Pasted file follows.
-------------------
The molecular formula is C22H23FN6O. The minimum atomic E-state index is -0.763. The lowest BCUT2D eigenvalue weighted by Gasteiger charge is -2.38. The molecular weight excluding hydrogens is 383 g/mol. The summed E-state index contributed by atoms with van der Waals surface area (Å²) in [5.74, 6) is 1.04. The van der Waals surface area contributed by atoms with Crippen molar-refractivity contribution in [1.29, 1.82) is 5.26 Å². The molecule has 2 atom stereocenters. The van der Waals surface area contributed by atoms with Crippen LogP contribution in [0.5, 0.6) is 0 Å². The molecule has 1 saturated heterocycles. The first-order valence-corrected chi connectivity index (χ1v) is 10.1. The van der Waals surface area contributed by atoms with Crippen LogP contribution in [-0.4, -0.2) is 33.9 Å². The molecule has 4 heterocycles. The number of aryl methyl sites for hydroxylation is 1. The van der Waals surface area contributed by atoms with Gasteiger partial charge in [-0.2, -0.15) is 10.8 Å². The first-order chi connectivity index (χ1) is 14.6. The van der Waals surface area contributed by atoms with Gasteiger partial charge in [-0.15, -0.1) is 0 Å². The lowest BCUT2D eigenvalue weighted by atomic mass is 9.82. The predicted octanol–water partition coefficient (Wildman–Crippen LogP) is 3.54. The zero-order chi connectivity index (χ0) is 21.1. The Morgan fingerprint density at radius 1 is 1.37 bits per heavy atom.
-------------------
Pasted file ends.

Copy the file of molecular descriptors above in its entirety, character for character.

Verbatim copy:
The molecular formula is C22H23FN6O. The minimum atomic E-state index is -0.763. The lowest BCUT2D eigenvalue weighted by Gasteiger charge is -2.38. The molecular weight excluding hydrogens is 383 g/mol. The summed E-state index contributed by atoms with van der Waals surface area (Å²) in [5.74, 6) is 1.04. The van der Waals surface area contributed by atoms with Crippen molar-refractivity contribution in [1.29, 1.82) is 5.26 Å². The molecule has 2 atom stereocenters. The van der Waals surface area contributed by atoms with Crippen LogP contribution in [0.5, 0.6) is 0 Å². The molecule has 1 saturated heterocycles. The first-order valence-corrected chi connectivity index (χ1v) is 10.1. The van der Waals surface area contributed by atoms with Crippen LogP contribution in [-0.4, -0.2) is 33.9 Å². The molecule has 4 heterocycles. The number of aryl methyl sites for hydroxylation is 1. The van der Waals surface area contributed by atoms with Gasteiger partial charge in [-0.2, -0.15) is 10.8 Å². The first-order chi connectivity index (χ1) is 14.6. The van der Waals surface area contributed by atoms with Gasteiger partial charge in [-0.15, -0.1) is 0 Å². The lowest BCUT2D eigenvalue weighted by atomic mass is 9.82. The predicted octanol–water partition coefficient (Wildman–Crippen LogP) is 3.54. The zero-order chi connectivity index (χ0) is 21.1. The Morgan fingerprint density at radius 1 is 1.37 bits per heavy atom.